I tried to strategically place my iPad so that I could refer to my lines with some epic fails and I was determined to get every one of the author's chosen words.
And, all this while what we were trying to portray was actually still going on all around us. Is this too soon?, I often wondered. Am I too close to this calamity? Am I just too distracted to bring Plague Diary to anything close to the life it deserves? Probably.
As a writer, I oftentimes reveal that I have no ideas for my next piece. That sounds impossible, I know. Most of my work is in response to calls for submissions. This monologue was conceived when I didn’t follow directions for one of those submission calls.
Bara Swain’s plays and film adaptations have been performed in 150+ venues in 25 states and abroad (Australia, Canada, UAE, Ireland). NYC theatres include the Barrow Group, Abingdon, Urban Stages, Sam French OOB, Project Y, Athena Theatre, NY Madness, Articulate, and Ego Actus. Recent: Turn! Turn! Turn! (Short+Sweet Sydney), The Wonder of You (Barrow Group, NYC), and CHOOSE!(Artistic New Directions, NYC). Bara serves as the Creative Consultant at Urban Stages.
Artist statement is simple, a request of all fellow artist to create and spread as much love with the gifts we have been given during these terrible and fearful times of unrest.
Edward D. Currelley, author and artist, is widely anthologized. Publications include but are not limited to 2018 HVCCA (MOCA) anthology,” Between I & Thou”, 2019 Hudson Valley MOCA anthology “Death is Irrelevant”; Mom Egg Review; Dove Tales International Journal of the Arts “Empathy in Art, Embracing the Other” 2018 published by Writing for Peace & Colgate University Research Council. Dove Tales Online anthology “One World; One People”2019published by Writing for Peace. Sling Magazine, and Metaphor Magazine #5. He is also a contributor to the online publication The Peace Correspondent. His poem “I America” appears in Split This Rock, as part of their Poems of Resistance, Power & Resilience. He is also a Push Cart Prize Nominee and has authored two children’s books. He holds a seat on the board of directors for Poets Network & Exchange, Inc. and The Bronx Book Fair. He is listed with Poets& Writers as an American poet and author.
Poets & Writer Directory: https://www.pw.org/directory/writers/edward_currelley
If we’re trying to write now for the theatre, are we writing for what theatre is now or sometime in the (hopefully not too distant) future? Why can’t we do both? Right now, we have screens and people on screens, so let’s write for them.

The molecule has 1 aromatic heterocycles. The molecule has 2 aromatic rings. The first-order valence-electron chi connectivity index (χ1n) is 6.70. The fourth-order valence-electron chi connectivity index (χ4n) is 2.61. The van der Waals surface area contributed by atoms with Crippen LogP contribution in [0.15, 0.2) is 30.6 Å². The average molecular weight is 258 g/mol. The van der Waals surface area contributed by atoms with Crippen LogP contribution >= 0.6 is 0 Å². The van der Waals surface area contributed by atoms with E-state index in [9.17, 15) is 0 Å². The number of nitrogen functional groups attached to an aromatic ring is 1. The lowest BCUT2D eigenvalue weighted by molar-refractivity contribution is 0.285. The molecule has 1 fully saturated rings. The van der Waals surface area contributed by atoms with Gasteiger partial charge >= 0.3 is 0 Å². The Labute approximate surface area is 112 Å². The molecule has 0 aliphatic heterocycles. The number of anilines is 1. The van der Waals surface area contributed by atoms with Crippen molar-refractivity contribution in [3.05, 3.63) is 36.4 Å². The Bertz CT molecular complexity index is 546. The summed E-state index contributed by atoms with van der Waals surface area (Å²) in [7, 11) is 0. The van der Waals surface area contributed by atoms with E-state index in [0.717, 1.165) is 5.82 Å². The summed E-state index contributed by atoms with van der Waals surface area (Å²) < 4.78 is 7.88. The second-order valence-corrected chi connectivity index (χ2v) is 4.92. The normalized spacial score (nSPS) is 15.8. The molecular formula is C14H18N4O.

Ed’s short plays have been staged throughout the NY metropolitan area and around the country. His monologues are contained in the anthologies of Mother/Daughter Monologues: MidLife Catharsis and Urgent Maturity published by the International Centre for Women Playwrights. His monologue from Secret Dreamers was included in Best Women’s Monologues of 2019 published by Smith & Krauss. His anthology Short Plays for Long Lives is published by Blue Moon Publishing.
A young woman tragically lost her mother to COVID-19 and all she has left are her memories.
It is my hope that the viewer will be influenced by a feeling of nostalgia from the poetry that is weaved into a drama, captured with pictures and an under lying eeriness of fleeting magic.
As a performer and artist, I created this piece to send a message to people to adjust their lifestyle to be safer and healthier in order to protect them from having the same experience of suffering the loss of people they love to this dreadful pandemic.
Katori's Instagram: @walkerkatori
Marjorie Conn (Actor/Playwright/Storyteller/Ventriloquist) made her acting debut with the late, great Ethyl Eichelberger as his leading man, playing Aegisthus to his Klytemnestra with her lover, the late, incomparable Katy Dierlam as Electra. She was given an award by the National Gay and Lesbian Task Force for her contributions to theatre in Provincetown, MA. Marjorie is most known for her portrayal of Lizzie Borden (ax murderess) and Lorena Hickok (Eleanor Roosevelt's lover). These plays, which she wrote, are published in LOST LESBIAN LIVES. She founded the Provincetown Fringe Festival in 1994, which relocated to Asbury Park, NJ in 2007. One of her stories is scheduled for publication in WMN zine: Show Me What You Got at the end of May. Currently she is a full-time New Yorker living in Hell's Kitchen with a plethora of rescue animals.